News | March 30, 2018

Commentary: Lessons I learned from the silent generation

By Dianne Ryder

The advent of Women’s History Month has prompted memories of the women in my own life and the personal and professional lessons they’ve taught me.

My first role models were my mother and older sister, and they remain my primary influences in all areas of life — but we’ve followed very different career paths. I always got along famously with my mom, but she was born in what is termed the “Silent Generation.” Mom is a gifted artist and writer who chose to be a stay-at-home mother for most of her life to raise my four brothers, my sister and me. Truthfully, I wanted to be just like her — but I also wanted to have more choices.

My father was (and is) a wonderful man, but also very much a product of his and my mom’s generation. When I graduated high school in 1981, he urged me — not toward the arts or journalism, but to a certificate program at the local community college called — ready for this? Secretarial Science! My first thought was, “Why do I need science, or even a certificate to qualify me as a secretary?” Please understand, I don’t cast aspersions on those in administrative positions — as I discovered firsthand, they are among the most pivotal roles in any office. I should have told my dad that I just didn’t want to “study” to become a secretary!

Fast forward three years — I’d dropped out of college, held several retail jobs and was engaged to be married. Ever since my fiancé (now husband) began his government career in 1982, I knew I wanted that kind of job security — something I could proudly call a CAREER. In October 1984, after completing the requisite Civil Service exam, I officially began working for the Defense Fuel Supply Center at Cameron Station in Alexandria, Virginia. I was hired as a GS-3 clerk typist and slowly worked my way up to a secretary — the job I never wanted!

Over the years, I learned — possibly more than I ever could in school — what being a woman in the workplace was really like, especially during the ‘80s. There were times when I was subject to sexual harassment, inappropriate language and unprofessional behavior. It was demeaning, yet widely justified or overlooked completely by others.

Between the 1990s and the “new millennium,” I learned from the best (and the worst) of my female supervisors what I wanted my legacy as a “career woman” to look like. Even television shows and movies were reflecting the complex issues of women struggling to “have it all.” I’d given birth to three sons and thus, had no one to pass on my vast womanly wisdom to — yet I knew I wanted to raise them as enlightened men who respected women (spoiler alert — I can count that goal among my successes).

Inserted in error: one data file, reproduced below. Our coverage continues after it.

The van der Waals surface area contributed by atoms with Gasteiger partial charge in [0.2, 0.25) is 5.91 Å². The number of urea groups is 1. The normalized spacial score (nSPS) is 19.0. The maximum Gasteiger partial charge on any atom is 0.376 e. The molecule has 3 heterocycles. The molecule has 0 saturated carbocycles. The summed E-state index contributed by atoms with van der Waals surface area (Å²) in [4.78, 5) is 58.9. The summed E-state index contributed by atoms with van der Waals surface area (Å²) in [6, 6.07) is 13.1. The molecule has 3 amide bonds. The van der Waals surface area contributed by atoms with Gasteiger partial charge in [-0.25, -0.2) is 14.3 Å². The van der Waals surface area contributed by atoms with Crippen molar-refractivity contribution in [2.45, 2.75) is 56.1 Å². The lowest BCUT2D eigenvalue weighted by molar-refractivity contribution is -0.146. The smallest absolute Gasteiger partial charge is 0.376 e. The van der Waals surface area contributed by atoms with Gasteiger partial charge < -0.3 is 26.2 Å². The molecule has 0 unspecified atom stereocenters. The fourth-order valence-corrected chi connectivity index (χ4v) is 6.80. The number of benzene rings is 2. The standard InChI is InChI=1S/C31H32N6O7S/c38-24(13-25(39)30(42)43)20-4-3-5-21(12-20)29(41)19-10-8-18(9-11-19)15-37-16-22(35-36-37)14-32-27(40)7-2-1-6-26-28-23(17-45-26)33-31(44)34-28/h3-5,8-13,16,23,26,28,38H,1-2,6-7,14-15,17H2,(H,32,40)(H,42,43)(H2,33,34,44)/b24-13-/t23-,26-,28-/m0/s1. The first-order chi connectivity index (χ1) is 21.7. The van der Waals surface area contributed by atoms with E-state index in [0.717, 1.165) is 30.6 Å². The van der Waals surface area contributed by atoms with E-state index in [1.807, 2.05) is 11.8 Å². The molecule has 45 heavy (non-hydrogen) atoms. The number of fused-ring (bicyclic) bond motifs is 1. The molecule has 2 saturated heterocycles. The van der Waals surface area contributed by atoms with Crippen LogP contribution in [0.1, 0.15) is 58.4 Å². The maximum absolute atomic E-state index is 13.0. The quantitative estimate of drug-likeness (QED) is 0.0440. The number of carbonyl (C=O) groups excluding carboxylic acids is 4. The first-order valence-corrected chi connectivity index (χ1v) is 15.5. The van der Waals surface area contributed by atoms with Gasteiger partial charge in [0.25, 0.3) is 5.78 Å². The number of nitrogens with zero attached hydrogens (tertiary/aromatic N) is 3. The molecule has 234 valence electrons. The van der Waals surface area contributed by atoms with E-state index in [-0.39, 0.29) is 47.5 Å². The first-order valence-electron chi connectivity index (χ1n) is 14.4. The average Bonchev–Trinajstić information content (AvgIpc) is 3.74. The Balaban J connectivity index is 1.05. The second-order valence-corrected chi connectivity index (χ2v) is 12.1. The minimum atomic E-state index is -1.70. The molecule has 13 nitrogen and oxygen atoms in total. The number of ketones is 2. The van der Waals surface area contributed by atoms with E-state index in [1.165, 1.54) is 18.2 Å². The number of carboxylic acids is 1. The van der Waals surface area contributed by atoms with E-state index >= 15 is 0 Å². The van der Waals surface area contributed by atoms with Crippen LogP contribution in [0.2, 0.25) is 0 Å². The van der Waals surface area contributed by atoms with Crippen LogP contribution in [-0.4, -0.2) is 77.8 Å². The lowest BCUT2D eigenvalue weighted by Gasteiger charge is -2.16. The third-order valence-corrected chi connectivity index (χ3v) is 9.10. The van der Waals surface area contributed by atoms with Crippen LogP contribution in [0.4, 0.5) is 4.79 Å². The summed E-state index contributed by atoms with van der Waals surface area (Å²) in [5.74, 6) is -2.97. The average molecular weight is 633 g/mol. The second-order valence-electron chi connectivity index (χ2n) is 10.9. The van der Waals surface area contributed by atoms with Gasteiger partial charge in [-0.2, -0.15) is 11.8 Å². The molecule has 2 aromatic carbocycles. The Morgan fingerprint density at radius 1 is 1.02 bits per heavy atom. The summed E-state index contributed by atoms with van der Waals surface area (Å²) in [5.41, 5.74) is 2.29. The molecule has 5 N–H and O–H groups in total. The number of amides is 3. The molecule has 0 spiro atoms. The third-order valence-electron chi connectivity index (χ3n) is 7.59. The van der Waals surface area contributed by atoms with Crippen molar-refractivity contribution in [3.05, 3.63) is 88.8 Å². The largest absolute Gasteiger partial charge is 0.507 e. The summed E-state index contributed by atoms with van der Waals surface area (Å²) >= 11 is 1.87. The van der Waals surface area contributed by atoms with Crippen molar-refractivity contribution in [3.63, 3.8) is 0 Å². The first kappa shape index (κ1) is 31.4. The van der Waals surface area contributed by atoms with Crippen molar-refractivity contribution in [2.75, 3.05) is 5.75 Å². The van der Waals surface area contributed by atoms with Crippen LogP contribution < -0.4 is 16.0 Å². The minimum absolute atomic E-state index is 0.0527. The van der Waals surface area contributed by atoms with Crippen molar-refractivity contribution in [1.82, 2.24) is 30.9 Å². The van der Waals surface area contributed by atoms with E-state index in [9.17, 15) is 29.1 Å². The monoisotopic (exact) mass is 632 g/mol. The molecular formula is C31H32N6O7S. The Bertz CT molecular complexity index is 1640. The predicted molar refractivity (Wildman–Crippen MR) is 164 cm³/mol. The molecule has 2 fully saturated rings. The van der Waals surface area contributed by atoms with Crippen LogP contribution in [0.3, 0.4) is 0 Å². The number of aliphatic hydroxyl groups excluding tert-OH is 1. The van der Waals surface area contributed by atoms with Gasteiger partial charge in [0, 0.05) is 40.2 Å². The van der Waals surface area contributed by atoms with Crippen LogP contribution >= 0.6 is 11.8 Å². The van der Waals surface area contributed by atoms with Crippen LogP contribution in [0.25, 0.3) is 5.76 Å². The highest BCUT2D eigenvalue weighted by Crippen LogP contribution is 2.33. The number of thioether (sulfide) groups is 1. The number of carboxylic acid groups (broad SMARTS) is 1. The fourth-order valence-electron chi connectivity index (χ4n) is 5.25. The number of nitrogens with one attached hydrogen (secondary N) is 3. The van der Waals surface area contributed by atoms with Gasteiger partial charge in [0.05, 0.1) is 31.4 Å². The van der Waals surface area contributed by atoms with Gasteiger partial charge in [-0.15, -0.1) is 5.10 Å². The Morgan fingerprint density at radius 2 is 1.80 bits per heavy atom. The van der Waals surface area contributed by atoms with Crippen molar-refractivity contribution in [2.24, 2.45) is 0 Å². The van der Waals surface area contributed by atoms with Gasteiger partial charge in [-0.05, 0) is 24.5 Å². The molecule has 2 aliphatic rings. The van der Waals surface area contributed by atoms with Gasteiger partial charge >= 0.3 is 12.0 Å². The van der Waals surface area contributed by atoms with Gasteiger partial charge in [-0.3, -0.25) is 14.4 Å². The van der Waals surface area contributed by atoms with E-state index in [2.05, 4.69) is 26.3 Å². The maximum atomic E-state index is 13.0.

In 2002, when I finally got a job in my niche career field (public affairs) at the Defense Contract Management Agency, I began to see a definite shift in how the world viewed women in the workplace. In addition to advancing my own career (sans a college degree), I witnessed many of my female colleagues and friends continuing their education, raising families, deploying overseas, battling cancer and becoming senior leaders. Some of them did these things in quick succession or simultaneously — they are forces to be reckoned with! Most of them speak their mind, too, which reminds me of the best advice I’ve ever received. When I became a Toastmaster, a recurring staple of constructive criticism is when you make a mistake while speaking — DON’T APOLOGIZE! Although it’s advice given to all successful public speakers, it’s something that women need to incorporate into a permanent mindset. Generally speaking, women apologize too much and often when they’re not at fault!

Fast forward again to current times. Amid turmoil, injustice, violence and ignorance of those who still refuse to proffer respect when it’s due, women are finally saying, “ENOUGH!” And that’s a good thing. I greatly admire women who are no longer willing to be silent — it’s why our female ancestors marched and made their voices heard — and why women are still fighting for equality in the workplace and raising awareness about sexual harassment and assault.

Women continue to close in on traditionally-male dominated fields from filmmaking to finance, military service to ministry and sports to science. Now it’s not necessarily about women “having it all,” but choosing what “having it all” means to them.

And that’s something ALL women can celebrate.

 Note: The views expressed are solely those of the author and do not necessarily reflect those of the Defense Logistics Agency or the Department of Defense.